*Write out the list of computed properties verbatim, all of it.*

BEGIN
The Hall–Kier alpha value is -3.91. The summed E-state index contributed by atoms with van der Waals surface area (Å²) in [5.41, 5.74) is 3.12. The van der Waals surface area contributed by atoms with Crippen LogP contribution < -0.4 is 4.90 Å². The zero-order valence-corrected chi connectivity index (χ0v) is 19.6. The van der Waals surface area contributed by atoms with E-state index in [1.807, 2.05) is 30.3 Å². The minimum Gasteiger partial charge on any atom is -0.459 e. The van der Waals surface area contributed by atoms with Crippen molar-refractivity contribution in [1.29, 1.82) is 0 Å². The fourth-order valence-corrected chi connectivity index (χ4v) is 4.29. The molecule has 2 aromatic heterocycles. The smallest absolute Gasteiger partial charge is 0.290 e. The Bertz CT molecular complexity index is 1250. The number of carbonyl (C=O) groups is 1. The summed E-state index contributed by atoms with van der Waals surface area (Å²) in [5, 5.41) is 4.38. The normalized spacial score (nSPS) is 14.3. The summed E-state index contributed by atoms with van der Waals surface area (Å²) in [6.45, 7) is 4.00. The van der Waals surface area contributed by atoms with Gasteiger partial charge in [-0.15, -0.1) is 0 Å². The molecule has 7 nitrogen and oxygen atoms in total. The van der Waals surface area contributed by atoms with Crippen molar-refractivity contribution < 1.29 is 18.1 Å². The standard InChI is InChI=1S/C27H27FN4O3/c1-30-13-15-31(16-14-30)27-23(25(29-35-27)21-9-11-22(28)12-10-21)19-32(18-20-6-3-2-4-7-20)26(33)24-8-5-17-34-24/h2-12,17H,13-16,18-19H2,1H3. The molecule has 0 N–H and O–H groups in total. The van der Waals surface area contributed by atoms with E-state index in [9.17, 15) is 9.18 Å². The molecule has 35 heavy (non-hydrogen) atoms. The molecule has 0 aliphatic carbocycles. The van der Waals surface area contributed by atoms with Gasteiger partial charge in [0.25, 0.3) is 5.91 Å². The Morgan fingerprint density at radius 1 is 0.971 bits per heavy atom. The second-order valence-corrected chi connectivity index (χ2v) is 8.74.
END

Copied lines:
The Hall–Kier alpha value is -3.91. The summed E-state index contributed by atoms with van der Waals surface area (Å²) in [5.41, 5.74) is 3.12. The van der Waals surface area contributed by atoms with Crippen LogP contribution < -0.4 is 4.90 Å². The zero-order valence-corrected chi connectivity index (χ0v) is 19.6. The van der Waals surface area contributed by atoms with E-state index in [1.807, 2.05) is 30.3 Å². The minimum Gasteiger partial charge on any atom is -0.459 e. The van der Waals surface area contributed by atoms with Crippen molar-refractivity contribution in [1.29, 1.82) is 0 Å². The fourth-order valence-corrected chi connectivity index (χ4v) is 4.29. The molecule has 2 aromatic heterocycles. The smallest absolute Gasteiger partial charge is 0.290 e. The Bertz CT molecular complexity index is 1250. The number of carbonyl (C=O) groups is 1. The summed E-state index contributed by atoms with van der Waals surface area (Å²) in [5, 5.41) is 4.38. The normalized spacial score (nSPS) is 14.3. The summed E-state index contributed by atoms with van der Waals surface area (Å²) in [6.45, 7) is 4.00. The van der Waals surface area contributed by atoms with Gasteiger partial charge in [-0.15, -0.1) is 0 Å². The molecule has 7 nitrogen and oxygen atoms in total. The van der Waals surface area contributed by atoms with Crippen molar-refractivity contribution < 1.29 is 18.1 Å². The standard InChI is InChI=1S/C27H27FN4O3/c1-30-13-15-31(16-14-30)27-23(25(29-35-27)21-9-11-22(28)12-10-21)19-32(18-20-6-3-2-4-7-20)26(33)24-8-5-17-34-24/h2-12,17H,13-16,18-19H2,1H3. The molecule has 0 N–H and O–H groups in total. The van der Waals surface area contributed by atoms with E-state index in [9.17, 15) is 9.18 Å². The molecule has 35 heavy (non-hydrogen) atoms. The molecule has 0 aliphatic carbocycles. The van der Waals surface area contributed by atoms with Gasteiger partial charge in [0.25, 0.3) is 5.91 Å². The Morgan fingerprint density at radius 1 is 0.971 bits per heavy atom. The second-order valence-corrected chi connectivity index (χ2v) is 8.74.